I have chatted to so many people about the mountain that is the PIP Application Form, otherwise known as the PIP2 form. I totally concur with this image – it would be a mission to get through it if you were well, let alone if you have a disability or chronic health condition! So far, I’ve written about tips to read before starting your application form through to tips on appealing your PIP decision. But nothing walks you through the PIP2 application form itself.
So I wanted to help out by breaking the PIP2 form down into piecemeal bits, the same way you would tackle any work that initially seems insurmountable – go through it methodically, step-by-step, and plan. If you use this approach, I hope that you will achieve your goal of completing your PIP2 form with more clarity, calm and empowerment.
So let’s take the bull by it’s horns.
Overview of the PIP Bootcamp
The PIP application form is a project. So let’s tackle it piece by piece.
I’ll be making sure that we keep everything safe and on track as we go through the bootcamp.
We will also revisit the answers to each PIP application question at least once or twice to make sure we have included everything that is relevant, and that we have communicated how our disability affects us in the most PIP-friendly and concise way we can.
Once we hit the questions individually, your days will be set up like this:
- Revisit yesterday’s draft for yesterday’s question (if there was one).
- Is there anything else you could add?
- Have you been explicit about whether it affects you the majority of the time, a significant amount of time, all the time?
- If you can manage something, have you said how often you can manage it? e.g. rarely? most of the time?
- Have you been explicit about whether you cannot do the activity safely,in a reasonable amount of time, reliably or repeatedly without it affecting you afterwards?
- Tackle today’s question in a free-flow way. Just write whatever comes into your head. Consider the questions that I put to you in the post for that day. These will help to jog your memory and to ensure that you add any information that is relevant to the specific PIP activity in question.
- Do something nice! I will be giving you ideas for how to round up your day’s session to ensure that you look after yourself throughout this grueling process. As I’m sure you’re aware, it isn’t helpful to be focusing on what you can’t do. In fact it’s very damaging to our mental health. For some time during the run up to posting your application you will have to be focusing on what you can’t do, so we shall try to prevent this thought process from continuing past your PIP project daily time. We’ll do this by easing you back into your can-do attitude, or at the very least balancing some of this negativity required during ‘PIP application project’ time with some positivity.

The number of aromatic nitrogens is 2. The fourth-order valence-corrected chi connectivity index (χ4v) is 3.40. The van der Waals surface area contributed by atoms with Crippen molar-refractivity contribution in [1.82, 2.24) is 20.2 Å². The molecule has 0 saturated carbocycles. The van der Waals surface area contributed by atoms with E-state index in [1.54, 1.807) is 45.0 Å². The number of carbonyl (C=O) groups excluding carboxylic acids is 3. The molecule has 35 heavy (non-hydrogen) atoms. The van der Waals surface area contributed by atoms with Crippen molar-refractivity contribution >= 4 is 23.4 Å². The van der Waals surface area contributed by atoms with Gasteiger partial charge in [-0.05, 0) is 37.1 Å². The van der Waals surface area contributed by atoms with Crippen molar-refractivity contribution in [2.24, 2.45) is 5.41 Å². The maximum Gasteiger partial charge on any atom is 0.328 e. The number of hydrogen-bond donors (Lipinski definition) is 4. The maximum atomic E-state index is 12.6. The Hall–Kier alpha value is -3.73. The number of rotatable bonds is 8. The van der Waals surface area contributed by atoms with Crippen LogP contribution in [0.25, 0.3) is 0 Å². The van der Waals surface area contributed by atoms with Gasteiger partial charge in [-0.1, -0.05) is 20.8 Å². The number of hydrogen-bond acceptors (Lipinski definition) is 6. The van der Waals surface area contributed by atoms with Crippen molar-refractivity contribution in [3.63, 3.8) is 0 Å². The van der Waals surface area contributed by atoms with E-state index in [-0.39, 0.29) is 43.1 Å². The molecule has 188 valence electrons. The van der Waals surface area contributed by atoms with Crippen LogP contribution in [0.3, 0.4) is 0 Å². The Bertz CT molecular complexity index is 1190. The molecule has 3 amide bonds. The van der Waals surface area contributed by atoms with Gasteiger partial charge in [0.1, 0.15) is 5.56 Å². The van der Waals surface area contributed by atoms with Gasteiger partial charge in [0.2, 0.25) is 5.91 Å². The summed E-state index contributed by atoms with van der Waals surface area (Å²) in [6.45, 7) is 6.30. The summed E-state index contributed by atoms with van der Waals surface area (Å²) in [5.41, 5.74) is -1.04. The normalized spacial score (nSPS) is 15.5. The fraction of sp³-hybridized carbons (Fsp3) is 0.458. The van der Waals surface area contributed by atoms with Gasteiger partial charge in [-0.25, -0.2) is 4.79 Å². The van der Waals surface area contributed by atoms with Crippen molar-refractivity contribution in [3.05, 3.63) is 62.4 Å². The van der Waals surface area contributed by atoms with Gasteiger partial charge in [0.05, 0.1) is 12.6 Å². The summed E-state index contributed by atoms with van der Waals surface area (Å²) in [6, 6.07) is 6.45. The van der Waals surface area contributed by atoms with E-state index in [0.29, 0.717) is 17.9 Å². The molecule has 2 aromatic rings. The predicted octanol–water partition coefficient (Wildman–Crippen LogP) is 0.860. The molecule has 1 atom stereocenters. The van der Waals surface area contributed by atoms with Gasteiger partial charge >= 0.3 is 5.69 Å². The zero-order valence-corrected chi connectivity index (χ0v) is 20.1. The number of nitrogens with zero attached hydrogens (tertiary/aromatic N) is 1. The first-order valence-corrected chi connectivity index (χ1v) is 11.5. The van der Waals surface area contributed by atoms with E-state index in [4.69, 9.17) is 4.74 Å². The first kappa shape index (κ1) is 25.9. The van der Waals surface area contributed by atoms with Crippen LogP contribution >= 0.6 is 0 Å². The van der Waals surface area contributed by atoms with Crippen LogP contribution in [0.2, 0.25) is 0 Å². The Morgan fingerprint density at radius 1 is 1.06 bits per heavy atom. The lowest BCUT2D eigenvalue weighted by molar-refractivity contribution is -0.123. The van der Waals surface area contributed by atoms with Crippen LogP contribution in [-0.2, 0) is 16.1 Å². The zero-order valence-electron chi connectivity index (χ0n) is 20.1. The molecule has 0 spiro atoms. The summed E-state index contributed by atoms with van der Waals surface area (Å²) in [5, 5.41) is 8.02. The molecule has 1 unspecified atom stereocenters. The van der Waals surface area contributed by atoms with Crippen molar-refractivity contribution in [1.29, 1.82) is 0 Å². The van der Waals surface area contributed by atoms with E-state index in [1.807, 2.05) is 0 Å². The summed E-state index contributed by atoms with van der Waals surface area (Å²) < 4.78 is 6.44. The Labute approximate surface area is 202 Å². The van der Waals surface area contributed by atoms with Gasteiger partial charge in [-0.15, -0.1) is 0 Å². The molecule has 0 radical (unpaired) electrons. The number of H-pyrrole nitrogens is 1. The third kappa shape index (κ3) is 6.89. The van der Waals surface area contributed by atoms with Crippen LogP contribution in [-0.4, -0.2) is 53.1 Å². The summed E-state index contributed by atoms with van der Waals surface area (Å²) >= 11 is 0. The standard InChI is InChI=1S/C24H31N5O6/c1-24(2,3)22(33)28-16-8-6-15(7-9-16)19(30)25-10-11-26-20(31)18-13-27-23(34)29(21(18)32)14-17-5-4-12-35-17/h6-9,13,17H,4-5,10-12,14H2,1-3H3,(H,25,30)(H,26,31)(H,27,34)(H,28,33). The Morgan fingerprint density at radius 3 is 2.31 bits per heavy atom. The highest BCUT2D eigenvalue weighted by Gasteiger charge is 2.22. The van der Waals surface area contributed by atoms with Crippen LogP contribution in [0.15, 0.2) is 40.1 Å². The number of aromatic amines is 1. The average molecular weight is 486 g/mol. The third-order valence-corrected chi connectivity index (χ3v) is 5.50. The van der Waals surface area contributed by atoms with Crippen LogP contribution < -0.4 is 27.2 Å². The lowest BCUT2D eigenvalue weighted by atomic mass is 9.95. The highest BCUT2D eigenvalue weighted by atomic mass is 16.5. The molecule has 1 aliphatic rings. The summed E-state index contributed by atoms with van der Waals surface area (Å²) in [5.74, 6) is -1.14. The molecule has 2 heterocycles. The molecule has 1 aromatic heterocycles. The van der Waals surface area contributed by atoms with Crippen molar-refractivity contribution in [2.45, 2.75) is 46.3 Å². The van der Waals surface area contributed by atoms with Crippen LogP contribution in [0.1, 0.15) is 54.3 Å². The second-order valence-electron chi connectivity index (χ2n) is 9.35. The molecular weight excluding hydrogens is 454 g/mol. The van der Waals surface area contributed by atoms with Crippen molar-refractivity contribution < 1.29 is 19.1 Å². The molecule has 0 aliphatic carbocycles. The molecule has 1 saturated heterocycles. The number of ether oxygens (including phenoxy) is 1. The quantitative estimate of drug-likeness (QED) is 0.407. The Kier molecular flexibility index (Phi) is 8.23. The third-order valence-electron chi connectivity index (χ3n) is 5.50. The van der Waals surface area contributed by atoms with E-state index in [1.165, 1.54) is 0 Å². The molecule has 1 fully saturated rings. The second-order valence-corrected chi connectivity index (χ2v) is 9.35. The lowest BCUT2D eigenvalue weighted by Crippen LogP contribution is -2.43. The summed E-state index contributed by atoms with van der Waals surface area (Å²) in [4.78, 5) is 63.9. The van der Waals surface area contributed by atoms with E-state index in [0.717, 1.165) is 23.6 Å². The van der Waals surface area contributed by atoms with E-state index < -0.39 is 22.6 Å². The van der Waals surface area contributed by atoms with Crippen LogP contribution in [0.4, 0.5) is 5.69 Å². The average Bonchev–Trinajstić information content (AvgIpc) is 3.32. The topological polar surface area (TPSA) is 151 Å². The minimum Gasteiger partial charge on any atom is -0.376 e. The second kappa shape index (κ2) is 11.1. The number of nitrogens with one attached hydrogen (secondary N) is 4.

A few things to kick off now if they apply to you
- If you haven’t already done so, consider making an appointment to see your GP and MS nurse to discuss how your disability affects you. If they are able to write you a supporting letter detailing your disabilities and how it affects you, this will be incredibly useful. If you have been referred to any services due to your disabilities, this is also worth including in their letter, along with the reason why you were referred. Even if you cannot get this evidence before you must submit your application, it may prove useful later on.
Important note: ensure that your Healthcare Practitioner writes about how the activity they are writing about affects you. Take, for example, walking – can you do it but it causes you pain or fatigue during or afterwards? Are you unsteady/unsafe when walking? Does walking 2om take you longer than normal? Are you able to walk say 20m but you can only do that a couple of times a day / can only do it in the mornings?
- Contact an organisation such as the CAB, your local MS Society or MS Trust branch, or another disability organisation to see if they can help you fill out the form. Anyone who has experience of filling out these forms in a professional capacity is gold. A friend or relative can also help you to fill out the form.
- If you feel that you will need more time to fill out the form due to either a mental health or behavioural condition, learning difficulty, developmental disorder or memory problems, phone the DwP on 0845 850 3322 and tell them. If you’re not sure you qualify for this, take a look at page 17 of the PIP1 form.
- If you have already started your application and received the PIP2 form, make a note of the date you received the letter and mark the 28 day deadline in your diary.
- Start a symptom diary to help you understand how your days go. This is helpful because we often don’t realise the allowances that we make and what we accept as ‘normal’ in order to get by. We may also underestimate, or even overestimate, how much a symptom affects us, so a symptom diary can give you a clearer picture. Google search is your friend for this! – just a quick google brought up an example diary on the MS Trust website and some guidelines on how to keep a good symptom diary for M.E / Chronic Fatigue Syndrome. Find something that suits you.
That’s it for today. I hope this has given you some confidence in tackling the PIP Beast.
Note: in the interests of expediency, I am posting each ‘Project Day’s instructions as I go. As a person living with multiple chronic illnesses, it will take me longer than normal to create the content. The project plan is complete, but if I wait until I have the entire project instructions ready to go before posting any of this, I fear some people will lose out on information that could be very relevant to their current applications…so I shall post as soon as another section is complete without delay. Thank you in advance for bearing with me on this!
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